Canned beans are just as versatile as dried beans. The difference is that they are easier to use and store

As beans are cooked during the canning process, you can eat them as is right from the can if you enjoy plain beans. We do recommend rinsing canned beans before using them so that they are not too salty. 

Use canned kidney beans and red beans for stews, soups, dips, salads, and whatever dish you would make using dried beans. 

Cooking Method

The general cooking instructions for beans are the same for all varieties. You either cook the beans on the stovetop or in a pressure cooker. Here are step-by-step instructions for cooking beans, including red and kidney beans. 

  1. Put those beans in a pot. 
  2. Pour cold water over the beans making sure it covers them. 
  3. Turn on the heat and let the beans simmer. You should let the beans cook until they are tender but still firm. You shouldn’t cook the beans so long as to cause them to fall apart and become mushy. 
    • The cooking time for beans varies. Some varieties take 45 minutes to cook while others cook in 2 hours. Kidney beans, for example, may take up to 2 hours to cook. 

As mentioned above, cooking the beans in a pressure cooker is also possible. Here’s how to do it:

  1. Put the beans in the pressure cooker. 
  2. Add water or broth to the beans so that the liquid covers them. 
  3. Seal the pressure cooker and cook the beans for around 30 minutes. Kidney beans usually take 20-30 minutes to cook in a pressure cooker while red beans may take up to 35 minutes.
  4. After cooking, allow the pressure in the pot to release naturally. This may take around 20 minutes. 
  5. When the pressure is released, open the pressure cooker and test the beans for doneness. If you find them to be too firm, cook for another 10 minutes. 
  6. Once cooked, drain the beans. 

Do You Need to Soak Red Beans or Kidney Beans Before Cooking?

Soaking any type of beans cuts down the cooking time. It also helps reduce the gas-causing effects of beans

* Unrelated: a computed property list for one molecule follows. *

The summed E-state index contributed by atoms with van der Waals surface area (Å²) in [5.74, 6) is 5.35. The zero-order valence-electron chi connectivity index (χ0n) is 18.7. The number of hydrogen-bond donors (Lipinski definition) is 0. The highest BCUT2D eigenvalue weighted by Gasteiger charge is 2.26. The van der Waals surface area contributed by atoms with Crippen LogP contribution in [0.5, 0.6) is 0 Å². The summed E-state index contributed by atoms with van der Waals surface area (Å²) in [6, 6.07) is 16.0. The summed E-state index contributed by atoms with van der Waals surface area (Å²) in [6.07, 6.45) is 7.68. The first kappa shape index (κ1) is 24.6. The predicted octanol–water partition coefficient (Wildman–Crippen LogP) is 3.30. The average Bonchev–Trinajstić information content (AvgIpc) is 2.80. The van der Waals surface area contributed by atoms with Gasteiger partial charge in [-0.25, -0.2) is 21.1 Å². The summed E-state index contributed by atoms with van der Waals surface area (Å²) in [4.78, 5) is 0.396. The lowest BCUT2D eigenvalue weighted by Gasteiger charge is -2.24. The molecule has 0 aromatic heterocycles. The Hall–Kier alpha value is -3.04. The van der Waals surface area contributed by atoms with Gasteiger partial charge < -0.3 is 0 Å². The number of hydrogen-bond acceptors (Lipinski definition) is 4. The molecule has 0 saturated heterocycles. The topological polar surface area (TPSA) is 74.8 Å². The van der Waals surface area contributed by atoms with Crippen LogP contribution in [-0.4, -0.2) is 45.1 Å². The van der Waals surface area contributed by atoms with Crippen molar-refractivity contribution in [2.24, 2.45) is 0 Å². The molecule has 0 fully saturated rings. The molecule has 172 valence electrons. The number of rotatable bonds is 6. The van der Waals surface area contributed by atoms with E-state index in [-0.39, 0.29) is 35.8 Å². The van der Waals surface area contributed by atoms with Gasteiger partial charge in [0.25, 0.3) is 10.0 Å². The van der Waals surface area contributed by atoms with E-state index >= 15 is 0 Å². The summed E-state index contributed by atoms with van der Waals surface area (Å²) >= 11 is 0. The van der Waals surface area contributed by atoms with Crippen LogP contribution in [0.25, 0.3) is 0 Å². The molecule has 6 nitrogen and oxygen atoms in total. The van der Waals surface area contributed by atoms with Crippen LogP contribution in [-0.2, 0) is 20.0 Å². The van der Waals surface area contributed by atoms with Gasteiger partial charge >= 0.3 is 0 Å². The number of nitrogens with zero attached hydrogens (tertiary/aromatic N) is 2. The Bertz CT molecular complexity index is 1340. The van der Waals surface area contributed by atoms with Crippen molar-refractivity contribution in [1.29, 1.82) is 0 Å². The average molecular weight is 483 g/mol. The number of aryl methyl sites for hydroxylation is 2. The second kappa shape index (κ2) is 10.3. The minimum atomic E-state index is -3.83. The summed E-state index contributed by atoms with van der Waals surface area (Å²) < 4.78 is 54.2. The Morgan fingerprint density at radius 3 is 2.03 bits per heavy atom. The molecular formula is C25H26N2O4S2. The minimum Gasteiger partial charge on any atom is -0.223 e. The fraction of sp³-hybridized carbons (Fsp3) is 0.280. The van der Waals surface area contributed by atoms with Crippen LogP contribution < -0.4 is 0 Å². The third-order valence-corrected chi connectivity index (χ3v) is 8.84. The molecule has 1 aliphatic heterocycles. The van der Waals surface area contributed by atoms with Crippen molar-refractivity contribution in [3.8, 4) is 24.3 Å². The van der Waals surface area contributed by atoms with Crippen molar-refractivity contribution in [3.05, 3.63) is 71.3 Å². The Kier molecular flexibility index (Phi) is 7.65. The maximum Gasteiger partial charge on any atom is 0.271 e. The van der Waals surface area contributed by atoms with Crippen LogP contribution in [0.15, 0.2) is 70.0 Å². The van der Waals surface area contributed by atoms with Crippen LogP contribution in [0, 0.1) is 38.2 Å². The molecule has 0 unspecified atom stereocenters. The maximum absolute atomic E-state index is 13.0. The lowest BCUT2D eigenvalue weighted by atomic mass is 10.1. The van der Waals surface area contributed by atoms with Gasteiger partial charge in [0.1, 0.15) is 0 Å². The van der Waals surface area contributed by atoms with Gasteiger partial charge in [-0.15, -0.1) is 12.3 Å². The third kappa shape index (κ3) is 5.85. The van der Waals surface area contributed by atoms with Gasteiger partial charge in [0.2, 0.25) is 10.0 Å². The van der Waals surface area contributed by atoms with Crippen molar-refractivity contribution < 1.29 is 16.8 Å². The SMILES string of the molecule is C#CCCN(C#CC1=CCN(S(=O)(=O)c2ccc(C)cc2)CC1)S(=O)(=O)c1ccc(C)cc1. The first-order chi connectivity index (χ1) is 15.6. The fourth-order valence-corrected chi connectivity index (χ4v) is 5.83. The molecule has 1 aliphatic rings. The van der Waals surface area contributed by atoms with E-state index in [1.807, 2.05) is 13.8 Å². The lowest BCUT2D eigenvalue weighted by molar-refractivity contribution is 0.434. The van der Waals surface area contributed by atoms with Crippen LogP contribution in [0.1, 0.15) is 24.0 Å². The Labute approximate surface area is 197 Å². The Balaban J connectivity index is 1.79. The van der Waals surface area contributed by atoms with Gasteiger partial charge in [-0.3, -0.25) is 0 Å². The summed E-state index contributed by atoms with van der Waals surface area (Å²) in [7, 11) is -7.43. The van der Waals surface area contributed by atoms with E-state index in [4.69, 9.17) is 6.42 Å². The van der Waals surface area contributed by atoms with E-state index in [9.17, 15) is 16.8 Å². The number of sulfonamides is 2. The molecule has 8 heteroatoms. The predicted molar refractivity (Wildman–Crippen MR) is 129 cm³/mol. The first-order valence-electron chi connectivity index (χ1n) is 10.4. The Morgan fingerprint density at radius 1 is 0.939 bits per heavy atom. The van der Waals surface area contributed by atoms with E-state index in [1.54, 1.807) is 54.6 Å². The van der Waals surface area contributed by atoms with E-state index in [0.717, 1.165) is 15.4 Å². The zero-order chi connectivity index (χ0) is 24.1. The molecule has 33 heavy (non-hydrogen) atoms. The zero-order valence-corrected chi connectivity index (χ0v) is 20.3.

While you don’t have to soak the beans before cooking them, you are often recommended to do so with kidney beans. Red kidney beans are said to contain the highest level of toxic protein found in beans. 

Lectin found in raw and undercooked kidney beans can be very harmful at high levels. This is why it is a good idea to soak your kidney beans in water for a few hours before cooking them.

Soaking eliminates most of the toxic protein in kidney beans. 

Can You Substitute Kidney Beans With Red Beans?

While there are certain flavor and texture differences between kidney beans and red beans, the latter works well as a substitute for kidney beans. 

If a recipe calls for kidney beans or red beans but you don’t have any of them at home, there are other bean varieties that will work as substitutes for both. 

Pink beans and cranberry beans can substitute both red beans and kidney beans. Pinto beans are another great substitute for kidney beans

Can You Use Red Beans Instead Of Kidney Beans In Chili?

Chili is one of the most popular dishes that is made with kidney beans. But as mentioned above, kidney beans and red beans are interchangeable in many recipes, and chili is not an exception

Red beans make a great substitute for kidney beans in chili alongside such other bean varieties as pinto beans and black beans. 

With this said, red beans in chili yield a creamier and smoother texture while kidney beans remain firmer and add texture to the chili. For a richer flavor and texture, you can use both bean varieties in chili. 

What Are The Differences Between Red Beans, Kidney Beans, And Pinto Beans?

Pinto beans are another popular bean variety. Although pinto beans are brown and speckled, they acquire a reddish color when cooked. This makes it easy to confuse cooked pinto beans with cooked red beans and kidney beans. 

Texture-wise, pinto beans are much creamier than the other two. They also differ in terms of flavor. These beans have pronounced nuttiness that the other two lack.